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Mahan v. Berryhill

United States District Court, S.D. Alabama, Southern Division

August 24, 2017

DAVID ALLEN MAHAN, JR., Plaintiff,
v.
NANCY A. BERRYHILL, Acting Commissioner of Social Security, [1]Defendant.

          MEMORANDUM OPINION AND ORDER

          P. BRADLEY MURRAY UNITED STATES MAGISTRATE JUDGE.

         Plaintiff David Allen Mahan, Jr., brings this action, pursuant to 42 U.S.C. §§ 405(g) and 1383(c)(3), seeking judicial review of a final decision of the Commissioner of Social Security ("the Commissioner") denying his claim for Disability Insurance Benefits ("DIB") under Title II of the Social Security Act ("the Act") and for Supplemental Security Income ("SSI"), based on disability, under Title XVI of the Act. The parties have consented to the exercise of jurisdiction by the Magistrate Judge, pursuant to 28 U.S.C. § 636(c), for all proceedings in this Court. (Doc. 21 ("In accordance with the provisions of 28 U.S.C. 636(c) and Fed.R.Civ.P. 73, the parties in this case consent to have a United States Magistrate Judge conduct any and all proceedings in this case, ... order the entry of a final judgment, and conduct all post-judgment proceedings.")). Upon consideration of the administrative record, Mahan's brief, the Commissioner's brief, and oral argument presented at the August 15, 2017 hearing before the undersigned Magistrate Judge, it is determined that the Commissioner's decision denying benefits should be affirmed.[2]

         I. PROCEDURAL HISTORY

         Mahan applied for DIB, under Title II of the Act, 42 U.S.C. §§ 423-425, and for SSI, based on disability, under Title XVI of the Act, 42 U.S.C. §§ 1381-1383d, on April 24, 2013, alleging disability beginning on March 15, 2013. (Tr. 142-51). His application was denied at the initial level of administrative review on September 17, 2013. (Tr. 98). On November 15, 2013, Mahan requested a hearing by an Administrative Law Judge (ALJ). (Tr. 99-100). After a hearing was held on September 24, 2014, the ALJ issued an unfavorable decision finding that Mahan was not under a disability from the date the application was filed through the date of the decision, February 13, 2015. (Tr. 15-27). Mahan appealed the ALJ's decision to the Appeals Council, and, on July 27, 2016, the Appeals Council denied his request for review of the ALJ's decision, thereby making the ALJ's decision the final decision of the Commissioner. (Tr. 1-3).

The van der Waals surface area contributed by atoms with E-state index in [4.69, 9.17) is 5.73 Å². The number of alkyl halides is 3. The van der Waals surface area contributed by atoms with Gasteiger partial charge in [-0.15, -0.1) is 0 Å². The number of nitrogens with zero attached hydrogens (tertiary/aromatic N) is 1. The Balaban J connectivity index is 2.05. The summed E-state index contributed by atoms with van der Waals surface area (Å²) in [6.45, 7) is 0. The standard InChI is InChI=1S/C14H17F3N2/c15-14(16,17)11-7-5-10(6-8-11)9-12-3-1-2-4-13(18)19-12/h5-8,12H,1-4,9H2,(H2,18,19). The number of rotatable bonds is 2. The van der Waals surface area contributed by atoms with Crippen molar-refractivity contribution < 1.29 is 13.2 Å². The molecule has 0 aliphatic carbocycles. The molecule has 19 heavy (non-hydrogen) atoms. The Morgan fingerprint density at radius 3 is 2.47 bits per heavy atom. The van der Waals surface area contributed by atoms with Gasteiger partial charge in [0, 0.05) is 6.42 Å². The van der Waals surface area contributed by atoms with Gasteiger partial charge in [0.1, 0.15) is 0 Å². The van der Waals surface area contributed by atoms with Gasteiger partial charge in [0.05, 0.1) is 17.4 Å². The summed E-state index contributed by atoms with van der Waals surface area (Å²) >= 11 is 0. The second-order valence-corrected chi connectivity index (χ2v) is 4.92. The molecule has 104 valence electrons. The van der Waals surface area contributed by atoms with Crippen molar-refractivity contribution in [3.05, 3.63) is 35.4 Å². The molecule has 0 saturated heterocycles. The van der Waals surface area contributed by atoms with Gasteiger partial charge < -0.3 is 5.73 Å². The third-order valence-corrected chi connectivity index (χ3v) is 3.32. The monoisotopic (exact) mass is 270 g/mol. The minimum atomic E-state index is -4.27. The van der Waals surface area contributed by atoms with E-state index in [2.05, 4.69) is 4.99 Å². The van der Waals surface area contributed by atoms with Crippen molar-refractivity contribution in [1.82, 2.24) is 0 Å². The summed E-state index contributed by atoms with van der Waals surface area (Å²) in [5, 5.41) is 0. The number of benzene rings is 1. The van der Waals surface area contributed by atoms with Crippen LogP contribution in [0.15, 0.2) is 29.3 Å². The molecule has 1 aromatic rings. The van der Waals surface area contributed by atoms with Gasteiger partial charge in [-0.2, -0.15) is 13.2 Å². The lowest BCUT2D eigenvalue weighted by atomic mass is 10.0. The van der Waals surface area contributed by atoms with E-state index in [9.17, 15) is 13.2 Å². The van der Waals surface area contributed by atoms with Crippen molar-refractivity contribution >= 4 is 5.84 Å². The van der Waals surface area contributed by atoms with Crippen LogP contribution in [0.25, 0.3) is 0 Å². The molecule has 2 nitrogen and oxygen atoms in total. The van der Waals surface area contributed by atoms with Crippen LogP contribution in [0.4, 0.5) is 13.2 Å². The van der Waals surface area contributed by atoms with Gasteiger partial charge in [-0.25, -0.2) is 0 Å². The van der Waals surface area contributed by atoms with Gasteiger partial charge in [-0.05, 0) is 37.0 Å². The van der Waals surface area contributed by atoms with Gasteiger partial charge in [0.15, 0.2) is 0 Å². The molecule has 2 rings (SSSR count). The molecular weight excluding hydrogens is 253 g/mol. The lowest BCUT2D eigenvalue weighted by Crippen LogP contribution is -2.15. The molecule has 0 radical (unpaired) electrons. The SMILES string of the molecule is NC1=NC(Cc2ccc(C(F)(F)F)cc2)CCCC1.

After exhausting his administrative remedies, Mahan sought judicial review in this Court, pursuant to 42 U.S.C. §§ 405(g) and 1383(c). (Doc. 1). The Commissioner filed an answer and the social security transcript on December 15, 2016. (Docs. 10, 12). Both parties filed briefs setting forth their respective positions. (Docs. 14, 18). Oral argument was held before the undersigned Magistrate Judge on August 15, 2017. The case is now ripe for decision.

         II. CLAIMS ON APPEAL

         Mahan alleges that the ALJ's decision to deny him benefits is in error for the following reasons:

1. The ALJ erroneously failed to assess all of Mahan's mental impairments when formulating his residual functional capacity (RFC); and
2. The ALJ erroneously failed to fulfill the duty to develop the record by not ordering an updated consultative psychological examination.

(Doc. 14 at pp. 1-2).

         III. BACKGROUND FACTS

         Mahan was born on August 26, 1978, and was 34 years old at the time he filed his claim for benefits. (Tr. 142). He alleged disability due to a learning disability (not being able to read), a left shoulder injury, and depression. (Tr. 43-45, 177, 203). He graduated from high school, but was in special education classes. (Tr. 38, 178). He can read very little, but can do simple math and knows how to use a calculator. (Tr. 39-40). He is not able to pay bills, count change, handle a savings account, or use a checkbook because he "can't read." (Tr. 39-40, 186). He participated in job training in maintenance through Job Corps in 2000. (Tr. 39, 178). He has worked as a custodian, a crane company helper, a manual laborer, a groundskeeper/maintenance man, and a satellite installer. (Tr. 40-41, 178). Mahan last worked on March 15, 2013. (Tr. 177). He testified that he has had job opportunities, but has not been able to pass the tests required for the jobs. (Tr. 42).